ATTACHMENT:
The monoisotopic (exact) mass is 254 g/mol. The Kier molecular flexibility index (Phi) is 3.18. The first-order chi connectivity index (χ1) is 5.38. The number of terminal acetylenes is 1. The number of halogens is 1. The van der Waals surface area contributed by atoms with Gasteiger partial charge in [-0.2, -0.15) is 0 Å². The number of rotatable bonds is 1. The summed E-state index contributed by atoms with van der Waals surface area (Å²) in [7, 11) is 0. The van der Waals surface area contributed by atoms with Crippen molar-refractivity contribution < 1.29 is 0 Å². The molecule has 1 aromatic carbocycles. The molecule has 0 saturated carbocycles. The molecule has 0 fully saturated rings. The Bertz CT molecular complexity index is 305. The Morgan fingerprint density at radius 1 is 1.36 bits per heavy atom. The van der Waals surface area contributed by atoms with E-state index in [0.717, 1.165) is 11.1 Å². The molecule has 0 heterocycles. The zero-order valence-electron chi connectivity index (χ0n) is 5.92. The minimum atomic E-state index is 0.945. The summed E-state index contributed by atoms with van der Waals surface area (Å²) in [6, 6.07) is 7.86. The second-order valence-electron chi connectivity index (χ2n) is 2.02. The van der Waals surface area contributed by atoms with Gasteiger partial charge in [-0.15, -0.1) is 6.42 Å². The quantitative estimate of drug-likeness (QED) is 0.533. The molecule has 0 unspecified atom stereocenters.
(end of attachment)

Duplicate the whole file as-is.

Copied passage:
The monoisotopic (exact) mass is 254 g/mol. The Kier molecular flexibility index (Phi) is 3.18. The first-order chi connectivity index (χ1) is 5.38. The number of terminal acetylenes is 1. The number of halogens is 1. The van der Waals surface area contributed by atoms with Gasteiger partial charge in [-0.2, -0.15) is 0 Å². The number of rotatable bonds is 1. The summed E-state index contributed by atoms with van der Waals surface area (Å²) in [7, 11) is 0. The van der Waals surface area contributed by atoms with Crippen molar-refractivity contribution < 1.29 is 0 Å². The molecule has 1 aromatic carbocycles. The molecule has 0 saturated carbocycles. The molecule has 0 fully saturated rings. The Bertz CT molecular complexity index is 305. The Morgan fingerprint density at radius 1 is 1.36 bits per heavy atom. The van der Waals surface area contributed by atoms with E-state index in [0.717, 1.165) is 11.1 Å². The molecule has 0 heterocycles. The zero-order valence-electron chi connectivity index (χ0n) is 5.92. The minimum atomic E-state index is 0.945. The summed E-state index contributed by atoms with van der Waals surface area (Å²) in [6, 6.07) is 7.86. The second-order valence-electron chi connectivity index (χ2n) is 2.02. The van der Waals surface area contributed by atoms with Gasteiger partial charge in [-0.15, -0.1) is 6.42 Å². The quantitative estimate of drug-likeness (QED) is 0.533. The molecule has 0 unspecified atom stereocenters.